Talent, no excuse for evading academic learning


It was Bob Nyabinde being interviewed by the Herald. As a former teacher and an artist, how would you advise aspiring artists to attain an academic education?
Nyabinde said, “l used to invite musicians to my school in Redcliff, among them Jonah Moyo and Steve Makoni”.

One day Oliver Mutukudzi came by and one little boy asked what he needed to do so that he too could be a superstar. Tuku told the little boy to study as though his life depended on it.

Tuku’s words were,”Tanga wafunda stereki so that you will not be exploited.”

Tuku said that he, himself, had been prejudiced because he had not learned enough to read the small print in a contract. He further asserted that you need a basic education to read contracts, plan, budget, invest and make different transactions. (Extracted from the Herald: 6 February 2016.)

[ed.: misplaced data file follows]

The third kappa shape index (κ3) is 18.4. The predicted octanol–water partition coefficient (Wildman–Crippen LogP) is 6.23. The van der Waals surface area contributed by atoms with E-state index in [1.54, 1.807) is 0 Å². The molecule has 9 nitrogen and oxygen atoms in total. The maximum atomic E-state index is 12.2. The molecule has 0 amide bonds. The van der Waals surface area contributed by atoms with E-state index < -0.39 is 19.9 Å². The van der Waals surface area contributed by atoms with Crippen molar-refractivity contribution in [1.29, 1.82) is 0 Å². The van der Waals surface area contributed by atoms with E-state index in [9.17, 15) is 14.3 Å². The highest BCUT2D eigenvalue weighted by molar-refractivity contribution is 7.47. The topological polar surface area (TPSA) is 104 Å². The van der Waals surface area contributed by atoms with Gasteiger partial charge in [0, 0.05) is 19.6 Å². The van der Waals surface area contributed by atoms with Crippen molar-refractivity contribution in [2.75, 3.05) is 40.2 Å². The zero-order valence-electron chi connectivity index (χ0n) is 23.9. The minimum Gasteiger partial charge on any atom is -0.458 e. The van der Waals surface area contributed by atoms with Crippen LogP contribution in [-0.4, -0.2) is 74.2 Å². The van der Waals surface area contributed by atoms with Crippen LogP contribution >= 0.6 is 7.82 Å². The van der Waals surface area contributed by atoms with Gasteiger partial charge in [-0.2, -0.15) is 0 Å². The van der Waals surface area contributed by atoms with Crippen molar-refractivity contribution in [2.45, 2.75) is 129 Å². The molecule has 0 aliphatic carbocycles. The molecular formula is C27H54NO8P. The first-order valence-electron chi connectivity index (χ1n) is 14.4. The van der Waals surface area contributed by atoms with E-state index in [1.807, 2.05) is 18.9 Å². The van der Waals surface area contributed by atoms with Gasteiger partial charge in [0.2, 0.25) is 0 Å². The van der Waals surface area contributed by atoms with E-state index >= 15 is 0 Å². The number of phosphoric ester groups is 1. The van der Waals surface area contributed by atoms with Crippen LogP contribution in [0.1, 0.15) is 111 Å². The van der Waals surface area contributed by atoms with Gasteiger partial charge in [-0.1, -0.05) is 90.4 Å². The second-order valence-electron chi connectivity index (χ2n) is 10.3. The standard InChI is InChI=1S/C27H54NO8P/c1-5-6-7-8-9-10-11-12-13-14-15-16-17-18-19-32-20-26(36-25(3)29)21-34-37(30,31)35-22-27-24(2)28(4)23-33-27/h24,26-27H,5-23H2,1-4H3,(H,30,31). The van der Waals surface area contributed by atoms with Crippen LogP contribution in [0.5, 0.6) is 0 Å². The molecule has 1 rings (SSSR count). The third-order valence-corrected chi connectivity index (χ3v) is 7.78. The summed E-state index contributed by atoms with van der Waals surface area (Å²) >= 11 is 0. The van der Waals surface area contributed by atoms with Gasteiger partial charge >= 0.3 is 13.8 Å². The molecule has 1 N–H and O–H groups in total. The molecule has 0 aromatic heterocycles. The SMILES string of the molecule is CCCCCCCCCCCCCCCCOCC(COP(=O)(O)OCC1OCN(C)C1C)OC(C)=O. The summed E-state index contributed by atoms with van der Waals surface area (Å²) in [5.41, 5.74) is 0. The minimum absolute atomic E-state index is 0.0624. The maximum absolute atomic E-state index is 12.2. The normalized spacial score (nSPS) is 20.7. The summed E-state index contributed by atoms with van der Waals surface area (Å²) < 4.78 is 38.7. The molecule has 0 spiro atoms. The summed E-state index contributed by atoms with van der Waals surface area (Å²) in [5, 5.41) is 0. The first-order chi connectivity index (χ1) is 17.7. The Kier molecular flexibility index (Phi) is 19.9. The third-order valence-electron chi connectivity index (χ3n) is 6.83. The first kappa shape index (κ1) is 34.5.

Duduzile-Manhenga-Muparutsa, one of Zimbabwe’s prolific jazz musicians, had to proceed to enroll for Advanced Level education even after she had already discovered that her great strength was in music.

Even after her Advanced level studies she still went into musical training at a college of music. Never did she deceive herself, by saying that the training was not necessary simply because she had talent in this field.

You cannot circumvent academic learning just because you have got talent!
The academic learning sets to unlock your potential as lying in the talent that you do have.
Whatever is learned is meant to stimulate your originality and creativity.


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